Skip to the content | Change text size
PDF unit guide

FIT5163 Information and computer security - Semester 2, 2009

Chief Examiner:

Dr Nandita Bhattacharjee
Lecturer
Phone: +61 3 990 53293
Fax: +61 3 990 55146

Lecturer(s) / Leader(s):

Caulfield

Dr Nandita Bhattacharjee
Lecturer
Phone: +61 3 990 53293
Fax: +61 3 990 55146

Unit synopsis

In depth coverage of a range of security problems in information systems, namely physical security, network security and software security. Within these areas, topics covered include risk analysis, authentication, access control, and a range of crypto techniques. It looks at various management issues, including use and abuse of encryption, distributed systems authentication, contingency planning, auditing, logging and integrity management. A range of security applications are used as examples.

Learning outcomes

At the completion of this unit students will:

  1. Have knowledge of risks, threats and goals of information security
  2. Understand various controls and their effectiveness for information security in an organisation
  3. Be able to evaluate the effectiveness (both in terms of performance and limitations) of individual control techniques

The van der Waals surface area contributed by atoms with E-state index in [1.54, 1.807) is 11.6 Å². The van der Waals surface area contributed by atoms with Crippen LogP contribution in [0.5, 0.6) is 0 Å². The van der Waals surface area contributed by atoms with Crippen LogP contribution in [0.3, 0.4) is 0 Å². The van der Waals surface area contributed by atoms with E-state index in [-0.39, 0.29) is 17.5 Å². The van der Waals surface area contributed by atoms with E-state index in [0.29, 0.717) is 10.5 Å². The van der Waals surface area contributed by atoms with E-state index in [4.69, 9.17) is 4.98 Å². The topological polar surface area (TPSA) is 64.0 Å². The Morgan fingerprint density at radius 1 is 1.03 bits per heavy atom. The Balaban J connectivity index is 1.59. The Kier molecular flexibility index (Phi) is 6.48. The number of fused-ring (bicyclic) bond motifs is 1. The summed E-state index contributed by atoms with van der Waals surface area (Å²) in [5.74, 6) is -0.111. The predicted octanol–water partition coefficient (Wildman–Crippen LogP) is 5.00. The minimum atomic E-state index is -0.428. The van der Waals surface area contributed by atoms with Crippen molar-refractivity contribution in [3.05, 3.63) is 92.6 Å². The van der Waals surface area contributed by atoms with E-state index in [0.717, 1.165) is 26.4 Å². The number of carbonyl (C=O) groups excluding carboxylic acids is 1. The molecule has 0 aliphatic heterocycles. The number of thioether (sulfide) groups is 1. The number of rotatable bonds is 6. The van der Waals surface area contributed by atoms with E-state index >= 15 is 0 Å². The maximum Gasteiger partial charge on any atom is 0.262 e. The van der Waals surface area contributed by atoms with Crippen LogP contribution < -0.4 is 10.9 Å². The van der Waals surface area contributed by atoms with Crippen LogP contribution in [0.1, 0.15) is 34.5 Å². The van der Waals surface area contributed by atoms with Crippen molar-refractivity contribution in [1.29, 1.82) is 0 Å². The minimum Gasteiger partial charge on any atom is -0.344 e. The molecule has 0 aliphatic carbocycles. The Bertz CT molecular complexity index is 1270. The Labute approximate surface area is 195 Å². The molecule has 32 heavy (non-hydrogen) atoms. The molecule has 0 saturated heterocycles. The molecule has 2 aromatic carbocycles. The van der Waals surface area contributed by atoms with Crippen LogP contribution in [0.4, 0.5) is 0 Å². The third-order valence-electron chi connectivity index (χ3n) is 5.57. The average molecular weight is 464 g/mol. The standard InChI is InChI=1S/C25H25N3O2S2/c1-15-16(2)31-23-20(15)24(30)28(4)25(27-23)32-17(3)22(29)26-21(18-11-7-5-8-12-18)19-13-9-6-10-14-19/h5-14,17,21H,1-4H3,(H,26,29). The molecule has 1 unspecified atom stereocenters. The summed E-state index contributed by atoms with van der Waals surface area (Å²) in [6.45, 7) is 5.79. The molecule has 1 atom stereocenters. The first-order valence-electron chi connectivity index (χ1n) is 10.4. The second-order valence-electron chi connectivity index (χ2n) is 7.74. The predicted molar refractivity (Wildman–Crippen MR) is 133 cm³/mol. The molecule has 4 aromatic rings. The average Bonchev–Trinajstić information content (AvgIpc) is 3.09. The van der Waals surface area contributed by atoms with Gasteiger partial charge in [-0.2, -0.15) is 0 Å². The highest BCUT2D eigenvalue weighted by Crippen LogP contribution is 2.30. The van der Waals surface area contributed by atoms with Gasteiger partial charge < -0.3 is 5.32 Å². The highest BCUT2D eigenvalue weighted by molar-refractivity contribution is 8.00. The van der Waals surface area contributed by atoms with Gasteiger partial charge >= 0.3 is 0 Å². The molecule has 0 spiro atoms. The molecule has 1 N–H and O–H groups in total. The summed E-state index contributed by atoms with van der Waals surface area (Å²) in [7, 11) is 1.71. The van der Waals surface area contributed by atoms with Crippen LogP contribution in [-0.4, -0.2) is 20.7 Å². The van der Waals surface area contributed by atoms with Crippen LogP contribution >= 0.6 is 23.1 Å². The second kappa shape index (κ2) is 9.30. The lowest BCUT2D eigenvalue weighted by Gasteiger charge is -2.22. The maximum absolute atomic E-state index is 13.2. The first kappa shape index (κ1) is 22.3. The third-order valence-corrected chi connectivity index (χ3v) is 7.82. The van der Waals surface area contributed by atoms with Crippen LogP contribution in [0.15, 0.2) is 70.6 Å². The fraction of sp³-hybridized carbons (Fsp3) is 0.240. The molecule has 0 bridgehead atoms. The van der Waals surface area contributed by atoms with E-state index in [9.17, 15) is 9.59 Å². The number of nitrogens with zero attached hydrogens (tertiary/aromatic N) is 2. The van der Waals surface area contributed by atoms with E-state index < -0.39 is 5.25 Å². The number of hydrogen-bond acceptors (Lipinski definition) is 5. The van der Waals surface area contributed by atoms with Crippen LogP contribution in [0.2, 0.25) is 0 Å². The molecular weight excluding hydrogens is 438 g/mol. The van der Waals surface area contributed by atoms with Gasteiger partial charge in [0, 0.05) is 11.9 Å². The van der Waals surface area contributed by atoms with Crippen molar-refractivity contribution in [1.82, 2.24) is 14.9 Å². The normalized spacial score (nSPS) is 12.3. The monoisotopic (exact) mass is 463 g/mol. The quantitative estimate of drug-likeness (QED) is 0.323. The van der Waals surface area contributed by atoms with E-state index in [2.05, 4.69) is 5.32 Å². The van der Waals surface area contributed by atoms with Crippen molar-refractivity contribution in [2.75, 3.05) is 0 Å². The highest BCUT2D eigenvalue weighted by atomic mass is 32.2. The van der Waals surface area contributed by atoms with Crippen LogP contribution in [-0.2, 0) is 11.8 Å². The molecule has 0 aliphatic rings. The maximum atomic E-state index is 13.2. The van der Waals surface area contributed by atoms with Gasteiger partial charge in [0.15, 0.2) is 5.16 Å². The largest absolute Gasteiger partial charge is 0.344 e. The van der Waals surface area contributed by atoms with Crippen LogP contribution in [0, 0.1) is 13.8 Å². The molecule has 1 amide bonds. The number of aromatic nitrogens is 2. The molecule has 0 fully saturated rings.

4. Match the risk against controls and evaluate their applicability

Contact hours

4 hrs/week

Workload

Student workload commitments per week are:

  • two-hour lecture and
  • two-hour tutorial (requiring advance preparation)
  • a minimum of 2-3 hours of personal study per one hour of contact time in order to satisfy the reading and assessment expectations.

Unit relationships

Prerequisites

For MAIT students: FIT9018 and FIT9020

Prohibitions

FIT4016, CSE4892

Relationships

FIT5163 is a core unit in the Security major of the MIT and MAIT degrees. FIT5163 is an elective unit in the MIT, MAIT and MBIS degrees.

Before attempting this unit,  MAIT students must have satisfactorily completedFIT9018 and FIT9020 .

You may not study this unit and

FIT4016 CSE4892

in your degree.

Teaching and learning method

This unit will be delivered via a 2 hours lecture followed by a 2 hours tutorial session  consisting of discussion class each week.  Lecturers may go through specific examples, give demonstrations and present slides that contain theoretical concepts in the lectures.  In the discussion classes students will be discussing in-depth fundamental and interesting problem solving exercises related to information security and present solutions in class. The discussion classes will complement the lectures and help  students consolidate concepts and practise problem solving skills.

Timetable information

For information on timetabling for on-campus classes please refer to MUTTS, http://mutts.monash.edu.au/MUTTS/

Tutorial allocation

On-campus students should register for tutorials/laboratories using the Allocate+ system: http://allocate.cc.monash.edu.au/

Unit Schedule

Week Topic Key dates
1 Introduction to information security  
2 Principles of encryption  
3 Cryptography I  
4 Cryptography II Class test 1
5 Key Escrow  
6 Authentication I - Example 1  
7 Introduction to number theory